“Mommy do!” insists my two-year-old.
“I can’t!” whines my five-year-old.
“I don’t know how!” laments my ten-year-old.
No matter the age, all children have their moments of insecurity, self-doubt, and—sometimes—laziness. So, how do we tackle those “I can’t” moments? Often my first response is, “Of course you can!” Sometimes, though, a more nuanced approach might be better. This month three Heart to heart authors offer their approaches for how to deal with the “I can’ts.”
Do you have a parenting question you’d like Heart to heart’s authors to consider? Please send it our way! We’re developing our 2017 calendar, and we’d love to have your input. E-mail firstname.lastname@example.org.
It’s hot in South Carolina in the summer. Sunny too. How’s that for stating the obvious? The solution? Go to the pool. That’s where my daughter’s “can’t” came to life in a way stronger than anything I’d seen in her before. She didn’t want to dunk her head, but at the same time she did. She was at war with herself.
Saying no to something one can do sometimes is always about an inner tension for a Christian. We’ve all felt it. One minute you’re making the grand pronouncement, “I can do it all by myself.” And the next, just like my daughter did, you stare at what’s in front of you and say, “Daddy, I can’t.” Sometimes it’s the unknown you don’t want to face. Sometimes it’s the fear of failure that grips you. Other times it’s the easiness of inertia that captures your heart.
There is no one-size-fits-all solution to overcome the “can’ts.” But helping we need to help our children know how God has recreated them in baptism is . I think that’s important. God didn’t baptize us into timid lives or shy choices or despairing attempts at worthwhile living. He certainly did not want us to face life fearing every event. Confidence in our love for our children and especially God’s love for them is a factor in moving forward. He baptized us into lives of confidence, love, and self-discipline. And so for me, saying “can’t” when you can isn’t just a matter of merely pounding on the will or somehow gaining compliance; it’s a matter of understanding the gospel itself.
That’s why I relished my daughter’s “can’t” moment. I saw it not as a moment to develop more grit in her but rather to set loose the grit she already possessed in her recreated self. And I believed that turning her former “no” into a full-bodied “YES” wasn’t really a matter of pushing on her will. I believed it was a matter of putting down her old will that was holding her back and raising up her more powerful, recreated will so she’d turn into the dolphin I knew she could be.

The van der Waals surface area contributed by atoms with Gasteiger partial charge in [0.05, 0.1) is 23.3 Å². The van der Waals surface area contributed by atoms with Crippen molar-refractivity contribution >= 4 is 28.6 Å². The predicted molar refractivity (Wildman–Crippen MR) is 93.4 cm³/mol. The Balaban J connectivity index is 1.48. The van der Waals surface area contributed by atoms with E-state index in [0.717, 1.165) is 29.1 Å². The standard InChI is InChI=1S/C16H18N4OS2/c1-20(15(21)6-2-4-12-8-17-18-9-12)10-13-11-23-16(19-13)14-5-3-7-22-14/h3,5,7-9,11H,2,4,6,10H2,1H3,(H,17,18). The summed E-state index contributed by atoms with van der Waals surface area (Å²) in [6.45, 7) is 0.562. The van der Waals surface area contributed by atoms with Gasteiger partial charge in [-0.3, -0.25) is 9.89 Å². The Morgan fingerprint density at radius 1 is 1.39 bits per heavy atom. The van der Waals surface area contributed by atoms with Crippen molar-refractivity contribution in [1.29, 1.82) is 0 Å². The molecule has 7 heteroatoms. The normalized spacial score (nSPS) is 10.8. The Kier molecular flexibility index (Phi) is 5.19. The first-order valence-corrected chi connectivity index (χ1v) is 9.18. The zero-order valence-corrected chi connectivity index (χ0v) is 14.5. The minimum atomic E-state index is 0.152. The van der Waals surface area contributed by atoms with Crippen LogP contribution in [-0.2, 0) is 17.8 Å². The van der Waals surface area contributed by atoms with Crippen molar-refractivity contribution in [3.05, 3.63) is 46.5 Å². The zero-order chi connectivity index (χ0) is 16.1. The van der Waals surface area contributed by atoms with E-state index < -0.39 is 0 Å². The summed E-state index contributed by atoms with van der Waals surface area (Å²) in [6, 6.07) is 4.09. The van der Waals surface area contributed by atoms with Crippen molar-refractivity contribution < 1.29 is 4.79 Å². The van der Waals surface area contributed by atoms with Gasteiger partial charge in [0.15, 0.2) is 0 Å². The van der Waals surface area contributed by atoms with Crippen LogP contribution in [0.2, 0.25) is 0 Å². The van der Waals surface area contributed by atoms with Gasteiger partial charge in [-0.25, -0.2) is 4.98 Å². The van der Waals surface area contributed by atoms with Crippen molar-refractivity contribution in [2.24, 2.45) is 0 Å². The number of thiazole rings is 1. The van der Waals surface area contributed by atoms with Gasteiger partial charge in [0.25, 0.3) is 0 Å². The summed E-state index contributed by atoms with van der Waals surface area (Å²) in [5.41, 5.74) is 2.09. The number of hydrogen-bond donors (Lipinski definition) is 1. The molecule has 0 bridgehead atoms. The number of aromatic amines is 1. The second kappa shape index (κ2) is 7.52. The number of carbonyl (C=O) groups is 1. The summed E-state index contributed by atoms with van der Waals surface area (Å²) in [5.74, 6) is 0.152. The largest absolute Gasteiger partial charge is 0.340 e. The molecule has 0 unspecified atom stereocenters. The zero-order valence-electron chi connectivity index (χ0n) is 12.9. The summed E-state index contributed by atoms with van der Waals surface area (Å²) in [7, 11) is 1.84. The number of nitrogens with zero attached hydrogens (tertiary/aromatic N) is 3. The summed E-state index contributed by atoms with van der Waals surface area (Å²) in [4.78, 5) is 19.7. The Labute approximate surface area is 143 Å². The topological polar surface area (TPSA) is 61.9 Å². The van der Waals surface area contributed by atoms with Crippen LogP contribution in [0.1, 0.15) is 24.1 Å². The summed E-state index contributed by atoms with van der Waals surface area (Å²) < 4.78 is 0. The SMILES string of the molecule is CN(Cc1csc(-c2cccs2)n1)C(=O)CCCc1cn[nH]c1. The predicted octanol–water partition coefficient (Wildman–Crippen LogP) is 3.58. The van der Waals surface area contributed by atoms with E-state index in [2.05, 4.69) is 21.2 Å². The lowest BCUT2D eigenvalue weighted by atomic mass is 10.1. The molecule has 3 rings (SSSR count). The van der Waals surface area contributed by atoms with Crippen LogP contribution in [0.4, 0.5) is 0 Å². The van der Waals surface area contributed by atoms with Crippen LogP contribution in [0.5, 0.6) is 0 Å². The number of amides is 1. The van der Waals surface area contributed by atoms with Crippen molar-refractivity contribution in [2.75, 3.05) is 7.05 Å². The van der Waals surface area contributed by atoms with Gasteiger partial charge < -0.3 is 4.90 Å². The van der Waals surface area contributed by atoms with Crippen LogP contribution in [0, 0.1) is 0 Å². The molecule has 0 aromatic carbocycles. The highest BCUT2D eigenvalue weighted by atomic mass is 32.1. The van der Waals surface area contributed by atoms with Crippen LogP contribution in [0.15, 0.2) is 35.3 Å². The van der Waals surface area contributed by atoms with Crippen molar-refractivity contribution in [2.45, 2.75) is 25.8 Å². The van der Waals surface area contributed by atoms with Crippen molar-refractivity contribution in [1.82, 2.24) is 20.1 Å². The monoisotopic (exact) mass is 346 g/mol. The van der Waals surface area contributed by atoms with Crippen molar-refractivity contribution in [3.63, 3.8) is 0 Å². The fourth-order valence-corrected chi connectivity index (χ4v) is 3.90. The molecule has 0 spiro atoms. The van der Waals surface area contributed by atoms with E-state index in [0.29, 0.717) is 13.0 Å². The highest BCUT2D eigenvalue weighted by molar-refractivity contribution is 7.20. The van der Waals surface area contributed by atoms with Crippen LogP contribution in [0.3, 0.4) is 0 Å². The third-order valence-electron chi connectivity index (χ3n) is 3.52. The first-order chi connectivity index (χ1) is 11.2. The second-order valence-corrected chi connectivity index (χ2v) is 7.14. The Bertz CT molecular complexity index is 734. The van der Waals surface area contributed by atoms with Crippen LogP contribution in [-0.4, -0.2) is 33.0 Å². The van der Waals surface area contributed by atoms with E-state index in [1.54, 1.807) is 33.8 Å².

How do you that in real-time, real-life living? You apply law and gospel. Was she scared of her underwater attempt? I gave her the safety net of a father’s gentleness and ever-present love. Was she being lazy or combative? That’s not who God recreated her to be, and I don’t have time for that. Some variation of “Git ‘er done” was occasionally the right medicine for the moment. Was she emotionally tapped out? Then it was time to float with the noodles, take a break, and try again later. My goal throughout? Nurture her recreated self and put down her old one.
How’d that turn out for us this summer? Honestly? I’m happy to report that she has now officially turned into a dolphin. And better yet, she is living her recreated life more powerfully making waves for Jesus. And not just in the pool either.
Jonathan Bourman is a pastor at Peace, Aiken, S.C. He and his wife, Melanie, have a three-year-old daughter.
“I cahn’t! I-I-I cah-h-hn’t!” That’s the lament of my three-year-old grandson as he fit together jigsaw puzzle pieces. Within two minutes the puzzle was complete, and he was on to another puzzle. But the chant continued. “I cahn’t!” Cute.
Doubting one’s adequacy may be cute at three. It loses charm by grade school. So how do we best love our kids when they insist, “I can’t,” but we parents know they can? I have five guidelines as a conversation starter.
Show grace. Lead with love, not law. Let your self-skeptical kids know they are loved—loved by you and, even better, loved without measure by God. Try, “I’m sorry you don’t think you can do this. I want you to know I love you more than anything else. And Jesus loves you much more than that.”
Don’t only begin with an emphasis on God’s grace. Throughout your conversation circle back to your love, a love that won’t diminish because of your child’s failures, a love that is driven by God’s love for you. Make God’s grace tangible with your actions—a hug, a smile, a back rub.